Patient safety – Human factors

The science of human factors examines how humans interact with the world around them and how system aspects, including processes, environment, equipment, and the broader organisational and cultural context, can influence human performance. It recognises that problems arise where there is an over-expectation of human performance, which is prone to human error, and a requirement for humans to work around a poorly designed system. Human factors such as fatigue, stress, and poor communication can all increase the risk of human error occurring.

A lack of understanding of human factors can lead to human error being identified as the main contributor to a patient safety event. An incident investigation in this context may lead to a weak response including the creation of new procedures, additional training, disciplinary action or an encouragement for increased personal vigilance – approaches which focus almost exclusively at identifying and addressing an individual’s failure. This approach is not likely to be successful in preventing the same or similar incidents from reoccurring due to the focus on the individual and the potential for the human factors that lead to the event to occur in any staff member.

Patient safety can be improved by identifying and understanding the human factors at play in the healthcare setting and putting in place interventions that support staff to reduce the impact of these human factors. This approach adopts the view that human error is a symptom of broader issues within a poorly designed system. It understands that humans are fallible and errors are to be expected, even within the best performing organisation. This view assesses the individual’s actions within a wider context of circumstances which occurred at the time of the event and endeavours to uncover more system based contributing factors.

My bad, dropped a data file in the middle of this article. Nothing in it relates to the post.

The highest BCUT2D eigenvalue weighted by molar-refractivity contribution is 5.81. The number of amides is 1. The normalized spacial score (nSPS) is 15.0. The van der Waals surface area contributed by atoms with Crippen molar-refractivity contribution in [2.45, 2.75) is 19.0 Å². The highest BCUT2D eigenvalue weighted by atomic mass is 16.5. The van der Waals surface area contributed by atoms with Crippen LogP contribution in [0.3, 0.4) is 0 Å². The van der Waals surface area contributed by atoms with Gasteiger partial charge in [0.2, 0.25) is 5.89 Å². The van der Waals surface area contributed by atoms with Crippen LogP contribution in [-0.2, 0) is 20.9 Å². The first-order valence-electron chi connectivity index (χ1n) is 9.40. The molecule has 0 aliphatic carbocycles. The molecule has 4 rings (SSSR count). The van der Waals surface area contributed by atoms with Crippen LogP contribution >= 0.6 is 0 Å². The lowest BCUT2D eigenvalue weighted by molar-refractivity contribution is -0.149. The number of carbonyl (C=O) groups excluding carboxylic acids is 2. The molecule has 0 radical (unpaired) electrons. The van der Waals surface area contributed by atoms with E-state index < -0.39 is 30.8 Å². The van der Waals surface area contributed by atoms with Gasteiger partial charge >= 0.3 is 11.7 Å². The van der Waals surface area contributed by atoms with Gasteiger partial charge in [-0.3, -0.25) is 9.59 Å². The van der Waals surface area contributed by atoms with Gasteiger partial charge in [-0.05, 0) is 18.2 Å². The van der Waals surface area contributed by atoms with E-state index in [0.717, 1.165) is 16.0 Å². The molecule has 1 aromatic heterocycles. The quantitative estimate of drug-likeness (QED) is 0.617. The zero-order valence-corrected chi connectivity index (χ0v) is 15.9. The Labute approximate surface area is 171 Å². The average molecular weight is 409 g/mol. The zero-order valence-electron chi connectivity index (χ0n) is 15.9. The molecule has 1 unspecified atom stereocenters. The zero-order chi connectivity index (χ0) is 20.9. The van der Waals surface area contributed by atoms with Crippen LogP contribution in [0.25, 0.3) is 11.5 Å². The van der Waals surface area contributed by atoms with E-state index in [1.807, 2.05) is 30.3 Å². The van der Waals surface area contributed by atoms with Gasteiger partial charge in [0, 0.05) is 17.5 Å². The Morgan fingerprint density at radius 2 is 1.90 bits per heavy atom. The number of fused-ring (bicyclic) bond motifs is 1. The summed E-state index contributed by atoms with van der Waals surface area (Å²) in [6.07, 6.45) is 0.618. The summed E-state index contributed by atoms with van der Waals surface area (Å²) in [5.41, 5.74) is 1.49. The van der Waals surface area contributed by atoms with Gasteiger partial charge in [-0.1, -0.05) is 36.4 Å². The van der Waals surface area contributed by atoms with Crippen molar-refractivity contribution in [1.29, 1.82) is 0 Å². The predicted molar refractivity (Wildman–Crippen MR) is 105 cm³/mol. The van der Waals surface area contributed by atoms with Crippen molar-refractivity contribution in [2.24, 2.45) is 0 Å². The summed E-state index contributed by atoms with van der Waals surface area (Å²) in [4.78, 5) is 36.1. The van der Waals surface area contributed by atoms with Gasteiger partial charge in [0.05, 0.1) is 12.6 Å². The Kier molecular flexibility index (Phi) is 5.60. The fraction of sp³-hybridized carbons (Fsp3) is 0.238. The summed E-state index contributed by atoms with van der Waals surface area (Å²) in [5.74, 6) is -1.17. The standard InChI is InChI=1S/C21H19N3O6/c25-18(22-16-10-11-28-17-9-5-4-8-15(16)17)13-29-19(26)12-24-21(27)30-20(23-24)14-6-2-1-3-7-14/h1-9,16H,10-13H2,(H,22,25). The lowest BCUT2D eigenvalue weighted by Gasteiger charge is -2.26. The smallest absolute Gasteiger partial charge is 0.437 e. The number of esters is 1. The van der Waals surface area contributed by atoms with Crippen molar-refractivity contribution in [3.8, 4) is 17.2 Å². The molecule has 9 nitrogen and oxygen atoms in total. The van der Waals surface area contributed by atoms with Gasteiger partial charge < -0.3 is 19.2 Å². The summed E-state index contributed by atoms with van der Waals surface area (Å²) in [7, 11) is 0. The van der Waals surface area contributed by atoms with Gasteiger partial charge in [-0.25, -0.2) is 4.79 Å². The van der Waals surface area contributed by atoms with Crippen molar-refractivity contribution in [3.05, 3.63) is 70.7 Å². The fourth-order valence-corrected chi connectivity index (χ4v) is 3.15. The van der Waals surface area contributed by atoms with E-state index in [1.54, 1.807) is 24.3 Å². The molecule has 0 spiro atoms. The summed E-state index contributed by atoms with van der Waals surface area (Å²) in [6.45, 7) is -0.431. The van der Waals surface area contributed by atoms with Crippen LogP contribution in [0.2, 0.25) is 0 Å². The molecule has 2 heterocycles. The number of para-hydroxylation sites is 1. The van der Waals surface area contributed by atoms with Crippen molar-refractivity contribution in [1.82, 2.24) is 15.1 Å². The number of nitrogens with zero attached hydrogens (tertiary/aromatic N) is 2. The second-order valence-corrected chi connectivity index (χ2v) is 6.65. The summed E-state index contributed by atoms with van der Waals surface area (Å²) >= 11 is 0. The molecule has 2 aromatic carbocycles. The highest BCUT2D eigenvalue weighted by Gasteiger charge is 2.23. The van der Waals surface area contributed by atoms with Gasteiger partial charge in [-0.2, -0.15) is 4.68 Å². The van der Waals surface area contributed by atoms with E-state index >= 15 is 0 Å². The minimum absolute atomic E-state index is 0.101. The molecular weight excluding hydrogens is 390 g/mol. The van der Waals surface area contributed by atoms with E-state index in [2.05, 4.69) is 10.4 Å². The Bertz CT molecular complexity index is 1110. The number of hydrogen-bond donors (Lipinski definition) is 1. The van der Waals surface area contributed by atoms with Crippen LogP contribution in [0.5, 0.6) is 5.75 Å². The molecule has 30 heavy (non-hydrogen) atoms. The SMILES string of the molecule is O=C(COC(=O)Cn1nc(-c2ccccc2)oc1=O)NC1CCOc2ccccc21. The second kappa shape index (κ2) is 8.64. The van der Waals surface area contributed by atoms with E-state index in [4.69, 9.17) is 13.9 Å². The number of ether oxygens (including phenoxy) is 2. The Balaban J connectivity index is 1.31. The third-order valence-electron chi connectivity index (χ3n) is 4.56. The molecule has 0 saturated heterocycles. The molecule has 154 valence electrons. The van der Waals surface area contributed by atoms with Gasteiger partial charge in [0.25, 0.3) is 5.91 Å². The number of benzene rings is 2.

Watch these videos on error tolerance (external site) and human factors (external site) presented by Dr Matthew Thomas.

Human factors training (external site) is available in Western Australia through the Royal Perth Bentley Group of the East Metropolitan Health Service.

Human factor-based leadership

An understanding of human factors is critical in leadership roles that are involved in the design of our healthcare systems. This understanding is equally important when a patient safety event does occur and the investigation and analysis that follows. The NSW Clinical Excellence Commission’s 'Leading in a Crisis' (external site) series outlines five critical elements of high-performance leadership:

  • trust
  • courage
  • commitment
  • ownership
  • mission focus.

More information

Patient Safety Surveillance Unit

Last reviewed: 08-04-2022
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Patient Safety Surveillance Unit